As the calendar turns from July to August, summer activities are at their peak. No matter what type of summer adventure you’re having, be prepared in case of a dental emergency. Review this short article from the Massachusetts Dental Society that includes important summer safety tips for children’s teeth.
The specific nutritional choices you and your children make are crucial. Good nutrition is essential to good health and both the American Academy of Pediatrics and the American Academy of Pediatric Dentistry encourage parents to think of their nutritional decisions as health decisions.
Here are some great resources for information about nutrition for children:
General information about making smart food choices with a focus on dental health. This site includes information for all ages, from pregnancy and infancy through the ... Continue Reading →
This past spring, the news was filled with reports about a Swedish study promoting the potential health benefits of parents handling pacifiers in a surprising way. The study found that kids who sucked on pacifiers cleaned by their parents’ spit were less likely to develop allergies than babies whose pacifiers were rinsed in water. The authors suggested that harmless bacteria transferred via pacifier from a parent’s mouth to their child’s actually stimulated their immune system, helping the child build defenses ... Continue Reading →
What are dental sealants?
Sealants are thin coatings painted on the chewing surfaces of the back teeth. Sealants are put on in dentists’ offices, clinics, and sometimes in schools. Getting sealants put on is simple and painless. Sealants are painted on as a liquid and quickly harden to form a shield over the tooth.
Why get sealants?
The most important reason for getting sealants is to avoid tooth decay. Fluoride in toothpaste and in drinking water protects the smooth surfaces of teeth but ... Continue Reading →
Summer is just around the corner and temperatures are rising. Patients and parents often arrive at the office with colorful, refreshing, delicious summer beverages filled with ice cubes. We know it is bad for ... Continue Reading →
If your baby is around 6 months of age and is keeping you up at night, they are probably experiencing teething pain. Classic signs of the impending arrival of new teeth include sore or tender gums, drooling, chewing on hard objects and irritability.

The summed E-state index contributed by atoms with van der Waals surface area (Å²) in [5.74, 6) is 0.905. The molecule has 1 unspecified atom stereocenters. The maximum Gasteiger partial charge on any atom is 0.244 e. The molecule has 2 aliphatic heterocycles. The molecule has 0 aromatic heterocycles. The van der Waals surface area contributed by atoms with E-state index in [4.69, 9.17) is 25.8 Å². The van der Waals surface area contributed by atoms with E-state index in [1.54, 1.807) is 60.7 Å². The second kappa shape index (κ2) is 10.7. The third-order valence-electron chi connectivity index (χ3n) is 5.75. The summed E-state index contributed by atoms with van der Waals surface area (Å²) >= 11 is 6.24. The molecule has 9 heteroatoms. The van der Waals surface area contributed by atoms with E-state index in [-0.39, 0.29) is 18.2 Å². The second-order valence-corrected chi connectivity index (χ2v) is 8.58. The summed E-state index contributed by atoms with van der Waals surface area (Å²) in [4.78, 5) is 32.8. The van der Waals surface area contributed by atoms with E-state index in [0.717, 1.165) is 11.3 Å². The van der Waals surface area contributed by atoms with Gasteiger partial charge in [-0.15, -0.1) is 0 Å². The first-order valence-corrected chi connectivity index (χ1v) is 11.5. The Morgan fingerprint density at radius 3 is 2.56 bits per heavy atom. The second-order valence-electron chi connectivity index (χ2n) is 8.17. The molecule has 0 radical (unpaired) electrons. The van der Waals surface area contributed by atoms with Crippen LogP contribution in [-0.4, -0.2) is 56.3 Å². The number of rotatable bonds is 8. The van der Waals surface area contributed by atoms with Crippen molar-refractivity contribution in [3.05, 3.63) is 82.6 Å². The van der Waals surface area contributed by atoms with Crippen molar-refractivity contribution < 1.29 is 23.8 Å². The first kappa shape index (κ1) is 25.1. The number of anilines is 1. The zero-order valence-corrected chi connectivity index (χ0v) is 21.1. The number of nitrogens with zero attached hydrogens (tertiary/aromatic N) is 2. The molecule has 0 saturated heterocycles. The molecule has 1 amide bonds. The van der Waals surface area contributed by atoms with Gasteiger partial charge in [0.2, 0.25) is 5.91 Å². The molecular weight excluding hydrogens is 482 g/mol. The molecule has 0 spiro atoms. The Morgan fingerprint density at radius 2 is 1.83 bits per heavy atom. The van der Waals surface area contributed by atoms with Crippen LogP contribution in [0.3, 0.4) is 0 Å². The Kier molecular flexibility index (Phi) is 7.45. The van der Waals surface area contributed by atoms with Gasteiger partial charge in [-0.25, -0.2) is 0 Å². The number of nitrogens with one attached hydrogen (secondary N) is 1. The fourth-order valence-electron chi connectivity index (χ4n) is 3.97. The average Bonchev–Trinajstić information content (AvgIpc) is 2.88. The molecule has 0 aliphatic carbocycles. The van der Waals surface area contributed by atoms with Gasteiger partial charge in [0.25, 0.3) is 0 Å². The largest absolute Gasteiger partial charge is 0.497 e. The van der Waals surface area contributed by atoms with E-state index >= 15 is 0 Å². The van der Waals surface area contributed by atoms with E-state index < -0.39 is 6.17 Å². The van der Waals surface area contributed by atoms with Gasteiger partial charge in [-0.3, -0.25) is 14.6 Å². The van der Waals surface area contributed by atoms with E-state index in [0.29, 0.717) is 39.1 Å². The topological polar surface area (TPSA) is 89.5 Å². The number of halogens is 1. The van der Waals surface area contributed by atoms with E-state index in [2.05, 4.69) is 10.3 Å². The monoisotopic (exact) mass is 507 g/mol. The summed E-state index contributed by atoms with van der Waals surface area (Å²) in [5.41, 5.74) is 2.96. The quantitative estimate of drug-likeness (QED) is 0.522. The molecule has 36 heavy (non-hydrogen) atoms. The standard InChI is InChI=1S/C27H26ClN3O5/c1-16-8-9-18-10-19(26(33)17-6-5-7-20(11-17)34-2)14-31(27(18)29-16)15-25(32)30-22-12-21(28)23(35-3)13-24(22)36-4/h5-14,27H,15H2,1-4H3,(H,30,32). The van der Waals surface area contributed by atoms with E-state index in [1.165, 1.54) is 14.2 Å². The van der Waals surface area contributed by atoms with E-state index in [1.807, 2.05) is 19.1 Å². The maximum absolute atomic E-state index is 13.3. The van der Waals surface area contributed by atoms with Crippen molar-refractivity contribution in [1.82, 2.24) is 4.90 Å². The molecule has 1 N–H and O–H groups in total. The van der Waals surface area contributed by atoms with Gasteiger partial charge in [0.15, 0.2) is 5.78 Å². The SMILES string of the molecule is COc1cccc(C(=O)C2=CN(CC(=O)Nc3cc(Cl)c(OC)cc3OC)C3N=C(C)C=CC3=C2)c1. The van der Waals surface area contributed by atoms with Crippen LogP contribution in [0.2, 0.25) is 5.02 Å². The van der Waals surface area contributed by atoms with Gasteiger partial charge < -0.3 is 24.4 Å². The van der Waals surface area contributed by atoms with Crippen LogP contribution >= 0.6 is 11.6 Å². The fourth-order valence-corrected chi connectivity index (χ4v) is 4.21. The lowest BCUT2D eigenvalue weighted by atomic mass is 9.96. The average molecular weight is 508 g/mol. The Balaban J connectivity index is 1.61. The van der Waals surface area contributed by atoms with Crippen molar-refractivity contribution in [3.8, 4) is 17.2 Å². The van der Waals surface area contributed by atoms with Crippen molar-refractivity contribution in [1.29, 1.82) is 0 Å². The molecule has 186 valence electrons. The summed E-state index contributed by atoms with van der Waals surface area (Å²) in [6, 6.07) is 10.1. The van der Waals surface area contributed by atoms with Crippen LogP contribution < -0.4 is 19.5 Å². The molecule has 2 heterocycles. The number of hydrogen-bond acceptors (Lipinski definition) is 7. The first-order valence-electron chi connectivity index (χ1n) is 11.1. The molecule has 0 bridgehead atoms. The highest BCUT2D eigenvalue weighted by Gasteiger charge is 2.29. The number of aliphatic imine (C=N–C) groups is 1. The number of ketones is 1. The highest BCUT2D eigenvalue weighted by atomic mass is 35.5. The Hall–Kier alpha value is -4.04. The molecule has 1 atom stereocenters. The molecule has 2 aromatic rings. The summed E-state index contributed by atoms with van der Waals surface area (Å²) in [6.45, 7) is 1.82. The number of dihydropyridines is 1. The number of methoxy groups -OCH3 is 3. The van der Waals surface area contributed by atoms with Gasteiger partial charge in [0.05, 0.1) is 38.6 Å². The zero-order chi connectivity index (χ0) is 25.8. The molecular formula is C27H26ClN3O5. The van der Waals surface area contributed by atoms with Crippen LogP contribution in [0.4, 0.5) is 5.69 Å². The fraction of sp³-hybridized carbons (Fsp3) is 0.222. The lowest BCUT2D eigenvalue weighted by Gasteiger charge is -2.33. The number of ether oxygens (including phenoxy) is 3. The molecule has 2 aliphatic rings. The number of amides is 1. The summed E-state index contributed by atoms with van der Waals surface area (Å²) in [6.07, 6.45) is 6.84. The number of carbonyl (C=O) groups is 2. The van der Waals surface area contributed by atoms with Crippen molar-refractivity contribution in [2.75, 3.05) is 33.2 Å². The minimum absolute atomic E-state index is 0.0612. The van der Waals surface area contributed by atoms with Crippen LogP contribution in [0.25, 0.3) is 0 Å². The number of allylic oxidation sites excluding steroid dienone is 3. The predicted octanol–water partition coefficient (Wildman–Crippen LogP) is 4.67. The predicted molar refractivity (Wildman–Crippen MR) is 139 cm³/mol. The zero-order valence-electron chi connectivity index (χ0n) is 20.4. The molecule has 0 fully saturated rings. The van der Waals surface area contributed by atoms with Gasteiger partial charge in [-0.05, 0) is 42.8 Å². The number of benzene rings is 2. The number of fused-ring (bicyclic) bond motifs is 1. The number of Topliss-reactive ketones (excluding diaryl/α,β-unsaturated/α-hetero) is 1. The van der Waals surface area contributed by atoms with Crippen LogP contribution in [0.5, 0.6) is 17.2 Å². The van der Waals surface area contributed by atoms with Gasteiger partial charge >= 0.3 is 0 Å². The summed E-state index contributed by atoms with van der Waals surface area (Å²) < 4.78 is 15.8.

As a parent, you want to do whatever you can to help relieve the pain and soothe your baby. After all, a sleepless, cranky baby affects the whole family. Here are some tips to soothe sore gums: Continue Reading →
In 2012, many leading organizations in the field of oral health came together to form The Partnership for Healthy Mouths, Healthy Lives. The Coalition’s primary mission is to teach parents and caregivers, as well as children themselves, to take control of their own health through oral disease prevention.
The group has teamed with The Ad Council ... Continue Reading →
Many of our country’s top experts on Public Health Dentistry are assembled this week in scenic Huntsville, Alabama for the 2013 National Oral Health Conference. At yesterday’s opening ceremony, United States Surgeon General Dr. Regina Benjamin expressed her strong support for community water fluoridation. The press release from the American Dental Association can be found below.
Do you know if your hometown water supply has fluoride added to it? Salem, Beverly and Danvers were among the first Massachusetts cities to add ... Continue Reading →
Is it possible that third molars, more commonly known as wisdom teeth, could be eliminated by a specific type of treatment at a young age? NBC News is reporting on research conducted by our own Dr. Jerry Swee that seeks to answer that very question. While the results are far from conclusive, they certainly raise many interesting questions about the possibility of eliminating potentially problematic teeth years before they cause any problems.
Read the full NBS ... Continue Reading →
Parents of young children are usually aware that prolonged bottle use can lead to the development of dental problems. However, many parents are unsure if sippy cups carry the same risks. One of the most common questions asked at our office is how to safely use sippy cups.
Most parents are well aware of the importance of taking care of their children’s teeth, so it comes as a shock when they learn their toddlers have cavities during a checkup. Tooth decay ... Continue Reading →